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The Public Theater’s Shakespeare in the Park at the Delacorte Amphitheater may be the most famous theater one can find in Central Park, but it is not the only theater company taking advantage of the city’s best free stage. Two other companies will be performing this weekend, both also free. And for these shows, you don’t even need to book tickets — just show up!

First up are the Spontaneous Shakespeare Players, who will be performing Hamlet at Summit Rock, located near the 86th Street park entrance at Central Park West. The SSP theater company is known for performing as closely to the way in which Shakespeare plays were performed in the Elizabethan Age, for those who like an authentic Shakespearean experience. Catch them at 12pm on Saturday, June 22nd, or 3pm on Sunday, June 23rd.

If Shakespeare isn’t your thing, why not see Chekhov’s The Seagull, which is being performed by The New York Classical Theatre company. Set against the backdrop of The Pool, this performance is “roving” — starting on one side of the mini-lake, and ending up on the other. It’s fun, and very much suitable for the ADD-inclined (ahem, yours truly), not only because it physically moves around, but because of the marvelous distractions of the other goings-on in the area.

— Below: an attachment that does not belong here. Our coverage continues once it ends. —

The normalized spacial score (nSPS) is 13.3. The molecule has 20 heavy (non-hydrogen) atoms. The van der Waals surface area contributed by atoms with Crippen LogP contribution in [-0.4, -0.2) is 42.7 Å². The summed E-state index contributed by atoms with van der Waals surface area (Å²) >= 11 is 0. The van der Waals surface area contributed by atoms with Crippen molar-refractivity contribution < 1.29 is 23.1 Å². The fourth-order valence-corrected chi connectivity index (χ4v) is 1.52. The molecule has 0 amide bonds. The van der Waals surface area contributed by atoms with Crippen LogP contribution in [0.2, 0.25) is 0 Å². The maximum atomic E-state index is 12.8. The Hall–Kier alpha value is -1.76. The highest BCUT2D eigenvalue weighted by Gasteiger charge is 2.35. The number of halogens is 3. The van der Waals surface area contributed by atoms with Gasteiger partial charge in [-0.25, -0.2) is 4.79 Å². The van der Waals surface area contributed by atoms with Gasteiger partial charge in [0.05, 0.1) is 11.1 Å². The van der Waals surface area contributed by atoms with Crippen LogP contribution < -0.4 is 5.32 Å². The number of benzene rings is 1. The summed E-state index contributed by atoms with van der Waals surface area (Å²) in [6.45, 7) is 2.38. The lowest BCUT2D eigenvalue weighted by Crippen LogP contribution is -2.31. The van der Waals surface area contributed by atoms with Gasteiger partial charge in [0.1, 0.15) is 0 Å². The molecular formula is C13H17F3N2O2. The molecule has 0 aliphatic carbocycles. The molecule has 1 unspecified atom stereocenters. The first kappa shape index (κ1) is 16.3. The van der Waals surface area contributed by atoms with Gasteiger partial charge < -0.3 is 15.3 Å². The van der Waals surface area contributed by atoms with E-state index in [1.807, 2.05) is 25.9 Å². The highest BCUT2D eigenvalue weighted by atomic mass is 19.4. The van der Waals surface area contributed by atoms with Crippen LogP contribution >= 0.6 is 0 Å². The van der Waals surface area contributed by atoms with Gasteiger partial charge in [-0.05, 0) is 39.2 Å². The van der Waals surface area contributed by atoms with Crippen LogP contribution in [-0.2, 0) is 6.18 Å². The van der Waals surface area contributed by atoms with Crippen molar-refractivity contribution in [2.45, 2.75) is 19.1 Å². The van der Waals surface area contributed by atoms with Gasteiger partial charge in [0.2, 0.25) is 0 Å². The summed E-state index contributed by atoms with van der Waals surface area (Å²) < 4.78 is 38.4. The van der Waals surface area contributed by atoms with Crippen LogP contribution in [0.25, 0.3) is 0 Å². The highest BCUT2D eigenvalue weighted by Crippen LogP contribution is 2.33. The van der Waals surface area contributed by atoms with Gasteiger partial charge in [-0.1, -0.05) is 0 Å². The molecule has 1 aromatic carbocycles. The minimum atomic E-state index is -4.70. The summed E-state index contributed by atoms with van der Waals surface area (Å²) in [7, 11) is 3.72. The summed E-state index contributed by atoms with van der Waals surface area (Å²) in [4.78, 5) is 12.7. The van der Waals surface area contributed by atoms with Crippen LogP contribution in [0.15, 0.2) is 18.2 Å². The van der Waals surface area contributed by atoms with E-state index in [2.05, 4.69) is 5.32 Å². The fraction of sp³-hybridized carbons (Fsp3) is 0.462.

At last weekend’s performance, across the lake by which the play is set, six children tumbled, giggled and rolled their way down the hill. Moments later a dog-walker cuts through a gap in the audience, and the action shifts to five rottweillers working in unison to carry a prized 5-foot-long stick (it was actually more like a log). By no means are these distractions so successful because of the quality of the show – the play itself is first-rate, as praised recently by The New York Times. Rather than take away from the performance, these distractions add a fun element to the experience (although the actors may not feel as enthused).

The Seagull will be played at 7pm on June 21st, 22nd and 23rd. Find it by entering the park at the 103rd Street entrance at Central Park West.

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